Design of Large Field-of-View High-Resolution Miniaturized Imaging System

Open Access
Ahuja, Nilesh A
Graduate Program:
Electrical Engineering
Doctor of Philosophy
Document Type:
Date of Defense:
December 05, 2007
Committee Members:
  • Nirmal K Bose, Committee Chair
  • William Kenneth Jenkins, Committee Member
  • William Evan Higgins, Committee Member
  • Jesse Louis Barlow, Committee Member
  • wavelets
  • imaging system
  • large field of view
  • superresolution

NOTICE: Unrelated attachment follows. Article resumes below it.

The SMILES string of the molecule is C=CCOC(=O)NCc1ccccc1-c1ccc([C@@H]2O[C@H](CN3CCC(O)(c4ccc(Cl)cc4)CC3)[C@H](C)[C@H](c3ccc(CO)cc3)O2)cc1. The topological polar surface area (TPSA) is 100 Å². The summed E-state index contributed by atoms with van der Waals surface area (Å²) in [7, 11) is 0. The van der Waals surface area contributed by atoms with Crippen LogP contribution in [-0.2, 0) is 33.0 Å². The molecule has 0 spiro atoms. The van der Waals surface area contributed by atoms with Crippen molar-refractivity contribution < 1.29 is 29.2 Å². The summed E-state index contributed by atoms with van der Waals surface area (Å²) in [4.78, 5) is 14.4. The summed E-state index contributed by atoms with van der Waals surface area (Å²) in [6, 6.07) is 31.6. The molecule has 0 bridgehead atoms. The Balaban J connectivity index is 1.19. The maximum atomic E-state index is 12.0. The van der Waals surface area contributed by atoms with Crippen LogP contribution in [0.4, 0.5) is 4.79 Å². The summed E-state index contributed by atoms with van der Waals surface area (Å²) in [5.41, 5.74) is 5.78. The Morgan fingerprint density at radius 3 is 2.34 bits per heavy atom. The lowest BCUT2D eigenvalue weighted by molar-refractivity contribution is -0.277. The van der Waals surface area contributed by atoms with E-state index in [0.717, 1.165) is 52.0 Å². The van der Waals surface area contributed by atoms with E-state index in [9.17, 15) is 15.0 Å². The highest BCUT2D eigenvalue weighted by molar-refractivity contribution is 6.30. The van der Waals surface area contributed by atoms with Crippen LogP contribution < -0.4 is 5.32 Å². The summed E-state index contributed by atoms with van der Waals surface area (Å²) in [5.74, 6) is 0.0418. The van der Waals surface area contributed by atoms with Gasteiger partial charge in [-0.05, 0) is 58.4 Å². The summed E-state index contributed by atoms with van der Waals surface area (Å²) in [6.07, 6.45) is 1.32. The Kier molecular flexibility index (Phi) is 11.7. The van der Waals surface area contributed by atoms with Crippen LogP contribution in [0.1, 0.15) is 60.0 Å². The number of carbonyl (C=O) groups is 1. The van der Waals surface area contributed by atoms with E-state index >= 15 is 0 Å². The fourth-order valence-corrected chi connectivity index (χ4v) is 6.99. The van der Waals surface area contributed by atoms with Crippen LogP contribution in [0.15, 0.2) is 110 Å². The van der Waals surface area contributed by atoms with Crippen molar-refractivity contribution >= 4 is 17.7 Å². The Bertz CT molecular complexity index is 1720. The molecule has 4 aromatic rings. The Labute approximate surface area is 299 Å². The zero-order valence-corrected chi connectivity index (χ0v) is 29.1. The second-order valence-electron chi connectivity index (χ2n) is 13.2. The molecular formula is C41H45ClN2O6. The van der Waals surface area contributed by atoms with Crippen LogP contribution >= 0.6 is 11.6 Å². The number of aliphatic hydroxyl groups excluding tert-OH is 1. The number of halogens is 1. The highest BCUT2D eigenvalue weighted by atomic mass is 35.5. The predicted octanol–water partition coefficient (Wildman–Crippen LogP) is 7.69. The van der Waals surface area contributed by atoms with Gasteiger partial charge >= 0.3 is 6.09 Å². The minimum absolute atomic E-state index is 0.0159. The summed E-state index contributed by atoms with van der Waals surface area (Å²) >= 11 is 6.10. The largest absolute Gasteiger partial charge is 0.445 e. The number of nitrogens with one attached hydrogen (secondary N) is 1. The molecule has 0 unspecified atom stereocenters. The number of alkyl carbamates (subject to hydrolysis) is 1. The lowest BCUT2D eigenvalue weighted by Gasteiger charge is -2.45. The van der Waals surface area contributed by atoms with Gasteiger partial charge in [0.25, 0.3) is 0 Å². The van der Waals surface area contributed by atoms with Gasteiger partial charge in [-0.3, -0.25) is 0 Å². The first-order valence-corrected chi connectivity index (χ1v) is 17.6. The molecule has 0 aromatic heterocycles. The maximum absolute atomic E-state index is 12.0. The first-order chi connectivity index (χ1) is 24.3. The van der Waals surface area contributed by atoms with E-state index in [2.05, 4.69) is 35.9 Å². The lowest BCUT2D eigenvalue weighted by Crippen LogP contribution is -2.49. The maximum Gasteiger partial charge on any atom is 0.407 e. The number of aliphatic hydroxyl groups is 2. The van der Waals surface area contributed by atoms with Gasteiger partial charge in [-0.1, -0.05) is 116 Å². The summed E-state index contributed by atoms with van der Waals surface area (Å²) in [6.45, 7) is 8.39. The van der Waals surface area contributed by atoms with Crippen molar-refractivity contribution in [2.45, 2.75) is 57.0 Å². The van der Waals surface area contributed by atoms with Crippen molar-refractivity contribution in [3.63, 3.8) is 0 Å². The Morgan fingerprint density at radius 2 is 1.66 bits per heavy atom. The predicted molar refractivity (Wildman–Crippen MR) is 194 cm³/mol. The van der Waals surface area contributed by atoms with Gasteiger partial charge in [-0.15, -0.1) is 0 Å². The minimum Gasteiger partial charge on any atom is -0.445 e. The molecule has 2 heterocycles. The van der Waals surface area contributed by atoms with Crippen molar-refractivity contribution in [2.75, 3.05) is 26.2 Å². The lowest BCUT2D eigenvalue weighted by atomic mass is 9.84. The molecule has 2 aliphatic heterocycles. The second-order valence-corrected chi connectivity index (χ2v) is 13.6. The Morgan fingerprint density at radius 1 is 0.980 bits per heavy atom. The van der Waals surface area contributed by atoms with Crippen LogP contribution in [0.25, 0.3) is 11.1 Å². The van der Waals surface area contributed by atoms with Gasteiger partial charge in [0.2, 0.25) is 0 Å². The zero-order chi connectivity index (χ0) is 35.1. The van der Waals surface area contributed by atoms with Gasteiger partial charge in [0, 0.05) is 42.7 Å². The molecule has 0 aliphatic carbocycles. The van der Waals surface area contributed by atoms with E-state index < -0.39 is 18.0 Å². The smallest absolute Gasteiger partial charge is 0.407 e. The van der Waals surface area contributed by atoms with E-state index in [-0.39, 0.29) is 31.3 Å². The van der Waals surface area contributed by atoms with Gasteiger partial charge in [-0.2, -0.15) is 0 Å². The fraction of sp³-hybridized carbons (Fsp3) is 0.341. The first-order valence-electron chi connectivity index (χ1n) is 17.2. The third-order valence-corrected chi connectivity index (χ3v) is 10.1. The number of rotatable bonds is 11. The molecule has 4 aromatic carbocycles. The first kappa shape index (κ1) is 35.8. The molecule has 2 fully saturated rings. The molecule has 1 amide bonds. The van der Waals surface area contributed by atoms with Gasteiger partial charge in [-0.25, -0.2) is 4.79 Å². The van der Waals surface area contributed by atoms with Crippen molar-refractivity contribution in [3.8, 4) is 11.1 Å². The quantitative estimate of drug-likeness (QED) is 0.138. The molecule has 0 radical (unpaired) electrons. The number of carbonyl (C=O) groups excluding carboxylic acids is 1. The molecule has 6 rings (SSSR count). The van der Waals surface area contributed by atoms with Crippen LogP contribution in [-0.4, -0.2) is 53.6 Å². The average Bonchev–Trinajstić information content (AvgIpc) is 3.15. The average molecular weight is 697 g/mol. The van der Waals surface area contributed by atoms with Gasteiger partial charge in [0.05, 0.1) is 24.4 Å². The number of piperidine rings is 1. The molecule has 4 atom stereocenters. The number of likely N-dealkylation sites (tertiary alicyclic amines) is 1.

In recent years, there has been an interest in the design of computational imaging systems to meet specific imaging goals. Such systems comprise of an optical component as well a digital processing component that acts on the output of the optical component to give a high quality output. Computational imaging systems have been used successfully, for example, to achieve enhanced depth-of-field. The design of a computational imaging system to achieve a large field-of-view (FOV) is still an open problem. Large FOV imaging systems find application in several areas such as surveillance, threat-detection and medical imaging. When designing imaging systems for such applications, there is generally a desire for high spatial resolution in addition to a large FOV. This entails the use of low $f$-number optics, which, in turn, results an image with very high spatial-frequency components at the focal plane. To avoid aliasing of the high-frequency content, the photoreceptor array must be sufficiently dense. Not only does this increase the cost and fabrication complexities, but the signal-to-noise ratio (SNR) of the captured image degrades with a decrease in pixel size. To circumvent this problem, the design of an imaging system based on the compound-eye of insects is proposed in this research. Instead of using a single lens to capture a large FOV, an array of smaller lenslets, each capturing a small FOV are arranged on a suitable curved surface. Moreover, in order to improve the SNR of the captured images, the pixel pitch in the focal-plane array (FPA) is deliberately kept large. To counter the resultant aliasing caused by this, superresolution techniques are used to combine the intensity values captured in neighboring LR frames to reconstruct a high-resolution (HR) image. The goal of image sequence superresolution is to obtain a single HR image from multiple LR images of a given scene. In order to achieve this, it is essential that all the LR images capture different information about the scene. The Papoulis-Brown generalized sampling theorem (GST) states conditions under which a one-dimensional bandlimited signal can be reconstructed from a set of its filtered and undersampled versions. An extension of the Papoulis-Brown GST, to encompass multidimensional as well as non-bandlimited signals, is proved as part of this research. This provides the theoretical basis for image sequence superresolution. The superresolution technique proposed in this research is based on the Moving Least Squares (MLS) method of approximation. The conventional MLS method involves estimating the intensity values at HR points by fitting a polynomial of a fixed order to a fixed neighborhood of LR points around the desired HR point. The amount of blur introduced by this process and the amount of noise-filtering that occurs depends on the order of the polynomial approximant and the size of the neighborhood. It is shown in this research that by varying these parameters adaptively for each HR grid-point, the resultant HR image produces images of superior visual quality by achieving the optimal trade-off between blur introduced and noise-filtering. Finally, the performance of the proposed large FOV imaging system with superresolution is tested by creating a virtual environment and capturing LR frames with a virtual camera whose parameters match the designed system.